Betting against the stocks that CNBC host Jim Cramer promotes appears to be a surefire way to make a fortune in the current stock market.
Cramer dumped a new load of bad stock advice during the fallout from the Silicon Valley Bank (SVB) collapse. He tweeted March 10 that “[First Republic Bank (FRC)] is new focus... very good bank.” However — just three days after Cramer’s tweet — FRC’s stock took a 65 percent nosedive during premarket trading on Monday morning after declining 33 percent the prior week, according to CNBC. Cramer just can’t seem to catch a break to save his apparently worthless reputation. Cramer’s latest goof comes just after the CNBC host found himself on the receiving end of cascading internet mockery for promoting SVB stock as a good buy just a month prior to the institution later suffering from the “biggest bank failure” since the 2008 global recession.
CNBC summarized that FRC’s stock plummet occurred “even after regulators’ extraordinary actions Sunday evening to backstop all depositors in failed Silicon Valley Bank and Signature Bank and offer additional funding to other troubled institutions.”
Jim it’s only been 3 days and the stock is already down 70% from this tweet— greg (@greg16676935420) March 13, 2023
Fox News host Tucker Carlson called Cramer CNBC’s “professional BS artist” and just a “dumb person” after the Federal Deposit Insurance Corp. regulators shut down SVB and took control of its deposits. It appears Cramer’s embracing those monikers. “If [Cramer] ever endorses anything you’re doing, move to the Canary Islands, change your name because disaster is coming,” Tucker prophetically stated during the Mar. 10 edition of Tucker Carlson Tonight. It only took three days for another one of Cramer’s predictions to go kaput.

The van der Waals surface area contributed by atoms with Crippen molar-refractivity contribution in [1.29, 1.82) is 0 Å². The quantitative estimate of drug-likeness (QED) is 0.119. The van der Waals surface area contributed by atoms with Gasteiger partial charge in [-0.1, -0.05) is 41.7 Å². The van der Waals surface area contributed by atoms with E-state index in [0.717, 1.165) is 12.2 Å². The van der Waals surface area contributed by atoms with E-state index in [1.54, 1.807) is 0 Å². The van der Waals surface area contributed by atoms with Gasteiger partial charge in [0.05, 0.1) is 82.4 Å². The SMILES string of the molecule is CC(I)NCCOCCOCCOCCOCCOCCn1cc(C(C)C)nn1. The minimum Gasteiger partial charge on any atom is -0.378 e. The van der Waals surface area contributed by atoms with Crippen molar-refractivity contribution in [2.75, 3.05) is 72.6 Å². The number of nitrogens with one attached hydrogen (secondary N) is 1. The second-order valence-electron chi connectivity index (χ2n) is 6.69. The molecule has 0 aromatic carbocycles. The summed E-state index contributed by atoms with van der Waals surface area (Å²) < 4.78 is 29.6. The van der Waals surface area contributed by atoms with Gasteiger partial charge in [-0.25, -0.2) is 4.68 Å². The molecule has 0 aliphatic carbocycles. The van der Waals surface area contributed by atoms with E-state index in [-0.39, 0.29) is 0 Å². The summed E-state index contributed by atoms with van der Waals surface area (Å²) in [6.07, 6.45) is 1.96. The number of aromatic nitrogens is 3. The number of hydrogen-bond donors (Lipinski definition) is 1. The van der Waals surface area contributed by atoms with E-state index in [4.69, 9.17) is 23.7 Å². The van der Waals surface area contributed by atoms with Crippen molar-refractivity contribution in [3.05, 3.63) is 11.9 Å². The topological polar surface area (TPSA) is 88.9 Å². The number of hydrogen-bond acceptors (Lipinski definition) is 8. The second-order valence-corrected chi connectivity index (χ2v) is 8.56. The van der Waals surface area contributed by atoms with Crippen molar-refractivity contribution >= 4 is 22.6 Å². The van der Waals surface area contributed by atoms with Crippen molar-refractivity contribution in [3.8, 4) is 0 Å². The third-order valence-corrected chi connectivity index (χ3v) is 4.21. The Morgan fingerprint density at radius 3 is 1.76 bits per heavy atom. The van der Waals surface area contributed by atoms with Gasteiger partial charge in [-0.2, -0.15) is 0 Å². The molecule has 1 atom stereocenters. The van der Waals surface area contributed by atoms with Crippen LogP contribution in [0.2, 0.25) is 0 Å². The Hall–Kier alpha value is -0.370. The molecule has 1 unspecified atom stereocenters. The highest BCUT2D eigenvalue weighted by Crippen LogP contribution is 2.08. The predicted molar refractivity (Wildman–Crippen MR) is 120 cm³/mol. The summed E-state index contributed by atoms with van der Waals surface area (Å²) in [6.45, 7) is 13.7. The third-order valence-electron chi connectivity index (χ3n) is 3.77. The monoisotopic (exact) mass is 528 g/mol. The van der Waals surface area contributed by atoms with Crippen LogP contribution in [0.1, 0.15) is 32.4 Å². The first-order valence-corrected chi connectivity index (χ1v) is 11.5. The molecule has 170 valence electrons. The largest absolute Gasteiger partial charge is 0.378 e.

Cramer listed SVB among the top ten biggest stock “winners of 2023” during the Feb. 8 edition of CNBC’s Mad Money. He placed Silicon Valley Bank’s parent company, SVB Financial Group, in the ninth spot. Cramer characterized the institution as a “merchant bank with a deposit base that Wall Street has mistakenly been concerned about.” Cramer ludicrously classified the stock as a good buy because “being a banker to these immense pools of capital has always been a very good business.” He bizarrely called the stock “cheap,” despite it trading at around $320 a share at the time. Cramer said he thought the “fears were not justified. It’s a very compelling situation.” It apparently became so “compelling” that SVB imploded to achieve the second worst bank failure in U.S. history.
Conservatives are under attack. Contact CNBC at email@example.com and demand it distance itself from Cramer’s wild stock takes.